Over the years when in conversations with Law Enforcement professionals, I would often say that I was happy to be in the CISO role where I only had to dodge “cyber bullets” rather than real bullets. This may no longer be the case.
In common usage, “kinetic” is an adjective used to describe physical motion. But in Washington D.C. parlance, its meaning is derived from its secondary definition or, the state of being active, as opposed to latent.
Kinetic warfare is defined as “a euphemism for military action involving active warfare, usually including lethal force.” In other words, adversaries shooting at one another, dropping bombs, or worse. Conversely, non-kinetic (i.e., cyber) warfare, for the purposes of our discussion, involves the global theater of an increasingly digitized world in which electronic warfare occurs. Cyber warfare can be offensive and defensive, ranging from methods that prohibit the enemy from exploiting information to corresponding measures to guarantee the availability, reliability, and interoperability of friendly information assets.
Looking back in history, the concept of non-kinetic approaches to warfare is as ancient as warfare itself. Paraphrasing Sun Tzu’s “Art of War”, the aim of war should be to take the target without destroying it, and the ultimate display of skill and strategy is to subdue the enemy without a battle.
Let’s examine several of the domains of non-kinetic attacks:
Attacks in this domain include disabling or denial of availability to official business or government networks, systems, and websites, in order to disrupt or disable essential services, steal or modify data, and cripple financial systems and electricity grids, etc.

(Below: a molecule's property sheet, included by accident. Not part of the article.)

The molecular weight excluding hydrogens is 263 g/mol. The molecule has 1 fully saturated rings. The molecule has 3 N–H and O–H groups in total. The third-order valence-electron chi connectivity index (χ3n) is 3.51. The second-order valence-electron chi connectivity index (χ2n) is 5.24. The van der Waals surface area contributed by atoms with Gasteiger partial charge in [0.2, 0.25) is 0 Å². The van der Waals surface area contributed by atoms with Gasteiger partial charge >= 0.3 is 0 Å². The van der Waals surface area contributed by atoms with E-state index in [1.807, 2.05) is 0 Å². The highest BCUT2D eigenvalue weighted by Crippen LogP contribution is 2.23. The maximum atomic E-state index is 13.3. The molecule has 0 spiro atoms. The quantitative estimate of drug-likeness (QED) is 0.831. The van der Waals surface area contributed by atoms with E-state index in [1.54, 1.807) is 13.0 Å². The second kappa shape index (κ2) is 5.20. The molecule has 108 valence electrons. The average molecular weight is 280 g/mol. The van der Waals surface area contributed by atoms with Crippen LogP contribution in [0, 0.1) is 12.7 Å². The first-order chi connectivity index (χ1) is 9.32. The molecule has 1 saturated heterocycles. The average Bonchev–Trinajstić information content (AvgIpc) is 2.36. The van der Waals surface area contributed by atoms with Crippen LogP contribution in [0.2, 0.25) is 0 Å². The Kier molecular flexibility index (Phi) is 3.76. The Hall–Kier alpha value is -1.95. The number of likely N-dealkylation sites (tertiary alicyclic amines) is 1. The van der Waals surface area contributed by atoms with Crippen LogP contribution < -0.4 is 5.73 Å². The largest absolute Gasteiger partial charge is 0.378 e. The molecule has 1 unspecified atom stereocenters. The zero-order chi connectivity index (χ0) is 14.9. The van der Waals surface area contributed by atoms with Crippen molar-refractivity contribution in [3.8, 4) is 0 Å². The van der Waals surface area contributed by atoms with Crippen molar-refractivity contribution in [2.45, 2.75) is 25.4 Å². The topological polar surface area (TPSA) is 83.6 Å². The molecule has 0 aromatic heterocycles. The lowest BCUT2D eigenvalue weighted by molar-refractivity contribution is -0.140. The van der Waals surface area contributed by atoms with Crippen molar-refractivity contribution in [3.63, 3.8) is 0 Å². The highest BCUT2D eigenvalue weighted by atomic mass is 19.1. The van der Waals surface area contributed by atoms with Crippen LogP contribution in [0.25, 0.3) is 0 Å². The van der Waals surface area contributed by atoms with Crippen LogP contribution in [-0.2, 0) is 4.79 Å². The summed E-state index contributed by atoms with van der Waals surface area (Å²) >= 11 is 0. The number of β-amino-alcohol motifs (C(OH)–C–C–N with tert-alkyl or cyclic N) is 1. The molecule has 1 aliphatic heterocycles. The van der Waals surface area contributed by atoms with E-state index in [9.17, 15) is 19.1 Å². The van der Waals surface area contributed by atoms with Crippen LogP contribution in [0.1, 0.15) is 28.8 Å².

Information & Media Operations
When actors flood information and media operations with massive volumes of true or false information, targeted audiences stand a poorer chance of accurately filtering right from wrong. Whether information is believed, ignored, or distrusted will depend upon the intellectual standing of the receiver and the reputation and credibility of the sender.
Designed to enhance the efficacy of non-kinetic applications, certain explicit theories have been devised which aim to draw benefits out of chaos and disorganization. Visible expressions evident in present times include:
- Chaos – current chaotic environments are aggravated, or new ones are created to influence major adjustments or modifications in state structures such as the “Arab Spring” uprisings of several years ago and the Venezuelan situation we see today.
- Disruptive Technologies - New technologies designed to cause damages within natural and human spheres. Examples include the High Frequency Active Auroral Research Program (HAARP), which is the tampering of ionosphere and geo-physical domains for purposeful military and civilian application, Mind Control Sciences, and Extremely Low Frequency & Directed Energy Weapons like the alleged attacks on United States embassy staff in Cuba.
Operational Technology Security
One of the biggest concerns we have is in the area of operational technology security. Gartner defines “Operational Technology (OT) as hardware and software that detects or causes a change through the direct monitoring and/or control of physical devices, processes and events in the enterprise.”